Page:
Here are the four things you’d want to discuss with your devs re: implementation and hand off:
1. Is our project plan realistic?
Before you even start designing, ask your team: Can we achieve the client’s required features within the timeline and budget allowed? If not, what are the things that we’d want to hold off on/talk to client about? What are the most important features?
2. Am I missing any key functionality?
During sitemapping and wireframing, developers can help you review starting with the first round. Typically I do ~3 presentable rounds of wireframes and get feedback on each round from the internal team — which includes dev — and then make changes before I present to the client. Ask them what they think of your solutions. Note that it is not the developer’s job to tell you ALL functionality you need — this is your job to figure out as a UX designer! — but they can help you fill in any gaps you may have overlooked. If you’re unsure how something works or what functionality you need, e.g. a certain flow, check out other designs/products that are similar. Use them and see how they work. What is working nicely? What could be better? Use this to inform your solutions.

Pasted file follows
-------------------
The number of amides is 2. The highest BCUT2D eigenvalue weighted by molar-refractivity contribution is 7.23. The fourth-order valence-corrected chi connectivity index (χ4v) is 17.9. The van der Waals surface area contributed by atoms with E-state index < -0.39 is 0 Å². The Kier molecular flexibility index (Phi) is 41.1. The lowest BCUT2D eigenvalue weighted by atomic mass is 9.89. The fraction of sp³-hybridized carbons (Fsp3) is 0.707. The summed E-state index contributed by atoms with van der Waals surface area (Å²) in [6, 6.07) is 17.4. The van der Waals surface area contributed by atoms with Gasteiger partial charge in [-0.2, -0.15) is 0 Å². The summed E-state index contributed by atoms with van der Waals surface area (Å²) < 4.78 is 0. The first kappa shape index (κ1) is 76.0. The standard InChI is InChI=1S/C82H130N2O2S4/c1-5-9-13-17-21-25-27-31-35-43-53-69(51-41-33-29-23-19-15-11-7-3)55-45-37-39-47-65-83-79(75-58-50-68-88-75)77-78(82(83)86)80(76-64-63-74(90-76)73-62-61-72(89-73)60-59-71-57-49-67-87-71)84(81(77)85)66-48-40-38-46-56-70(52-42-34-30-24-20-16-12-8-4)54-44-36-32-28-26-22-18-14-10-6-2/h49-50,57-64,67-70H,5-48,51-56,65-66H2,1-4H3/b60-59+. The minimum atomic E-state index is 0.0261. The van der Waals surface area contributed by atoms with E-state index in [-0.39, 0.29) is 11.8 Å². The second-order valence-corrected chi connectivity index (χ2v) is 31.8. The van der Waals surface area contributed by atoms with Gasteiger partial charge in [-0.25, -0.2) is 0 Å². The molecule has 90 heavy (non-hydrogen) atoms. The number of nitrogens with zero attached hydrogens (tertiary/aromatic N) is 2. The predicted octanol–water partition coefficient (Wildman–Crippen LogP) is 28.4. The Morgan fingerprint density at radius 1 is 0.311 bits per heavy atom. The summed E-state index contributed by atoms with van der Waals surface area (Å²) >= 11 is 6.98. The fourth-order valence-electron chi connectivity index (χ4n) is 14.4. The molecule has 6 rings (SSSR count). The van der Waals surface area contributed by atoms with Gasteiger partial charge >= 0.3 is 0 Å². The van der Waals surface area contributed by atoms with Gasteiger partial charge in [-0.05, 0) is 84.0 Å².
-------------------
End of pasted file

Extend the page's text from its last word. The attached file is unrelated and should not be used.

3. How will you provide design specifications (specs)?
This is the big divide between design and dev. Common scenario: you create pixel perfect polished designs and hand them off to dev. When they’re built, they look totally different and all the sizes and spacing is off. What gives? Well… It’s up to you and your dev team to plan and discuss what they expect to receive from you. Do they need a redline doc? Will your team use Marvel, Zeplin, Figma, InVision or Sketch to share design specs? Ask yourself what you can do to help make their job easier. As designers, we need to understand how devs work (and vice versa!) to make sure handoff is as seamless as possible and everyone is happy with the final outcomes.
4. How will you deliver UI and assets?
In addition to handing off your final designs, you’ll want to give them a UI kit or guidelines to work with. Are you giving them super detailed redlines as mentioned above? Are they willing to open the working file in Sketch/Figma/whatever you’re using and take measurements if they need to? Are they going to use a tool like Zeplin or InVision to inspect your designs? Basic things to provide include text styles and sizes, colors, buttons, navigation, and all visual assets such as iconography, illustrations, photos, and video. You also want to consider states and interactions (e.g. what happens when a user clicks this dropdown? What does hovering over a button look like? What if a user gets to a page with no results?) This is where prototyping comes in handy.